The typical biker wedding ceremony will have bikes lined up on two sides to form an aisle for the bride and her bridesmaids to walk down. As the bride passes, each biker reves the engine of his/her motorcycle with all of them makin noise when she reaches the front. A signal is usually given to shut the bikes off all at once, or they can be shut down one at a time.The bride and groom will have written their own vows or with help from their wedding officient, who is most likely a biker himself. Rev. Chip
suggests using phrases like “brothers/sisters in the wind” as well as tongue-in-cheek things like, “shiny side up”, “dirty side down”, or “the starting fluid of love”, etc.
Once the bikers are pronounced husband and wife, the motorcycles are reved up again as the bride and groom walk up the aisle together. Then it’s PARTY TIME!
One of the things you must consider the most is how much space is available for the motorcycles and of course if your wedding is inside or outside. (I ran across a photo where the groom was actually sitting on his bike in the church!)Here’s an idea from Rev Chip: “I did one in Sayler Park last summer where ALL the wedding party entered on bikes in staggered parade formation, with the exception of the Groom & the Best Man, who rode in first with me, and the bride, who rode in last. She had her wedding gown modified with a full length slit in the front and back with lace shorts underneath! You need a BIG open field and a good PA system for a ceremony like that.”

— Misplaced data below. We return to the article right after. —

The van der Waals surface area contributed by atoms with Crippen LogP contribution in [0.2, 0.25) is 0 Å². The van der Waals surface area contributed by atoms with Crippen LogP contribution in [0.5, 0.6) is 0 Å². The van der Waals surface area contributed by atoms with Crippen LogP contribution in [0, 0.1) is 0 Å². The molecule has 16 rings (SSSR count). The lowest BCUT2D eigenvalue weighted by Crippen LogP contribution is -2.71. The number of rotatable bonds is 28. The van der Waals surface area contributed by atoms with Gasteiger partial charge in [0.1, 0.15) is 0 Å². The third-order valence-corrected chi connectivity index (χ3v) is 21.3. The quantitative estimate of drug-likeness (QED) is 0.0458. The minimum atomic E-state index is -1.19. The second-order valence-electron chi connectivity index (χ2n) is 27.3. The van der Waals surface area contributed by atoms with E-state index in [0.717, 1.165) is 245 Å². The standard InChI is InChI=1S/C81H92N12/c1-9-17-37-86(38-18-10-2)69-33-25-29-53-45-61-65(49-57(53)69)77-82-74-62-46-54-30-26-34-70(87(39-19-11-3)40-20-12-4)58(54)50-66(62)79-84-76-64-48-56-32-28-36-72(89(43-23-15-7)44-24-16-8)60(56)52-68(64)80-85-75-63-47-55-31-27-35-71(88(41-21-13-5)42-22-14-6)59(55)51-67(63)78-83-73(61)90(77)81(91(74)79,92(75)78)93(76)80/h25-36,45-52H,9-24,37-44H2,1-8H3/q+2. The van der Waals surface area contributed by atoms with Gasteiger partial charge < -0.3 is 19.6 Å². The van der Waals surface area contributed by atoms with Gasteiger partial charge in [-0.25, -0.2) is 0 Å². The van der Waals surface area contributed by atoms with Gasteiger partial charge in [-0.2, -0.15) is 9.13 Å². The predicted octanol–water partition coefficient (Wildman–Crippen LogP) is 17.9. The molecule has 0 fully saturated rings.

If you expect alot of guests to arrive on their motorcycles, have space available for them to sit on their bikes during the ceremony.
Or how about setting up seating in a circle with the bikes surrounding the circle with the bride and groom in the center – ahhh, a circle of love.
If you can and they want, give guests a ride to their seats.
Get the guests involved and have a mini poker run on the way to the reception while you have your pictures taken. The winning hand could get the first dance with the bride after the groom.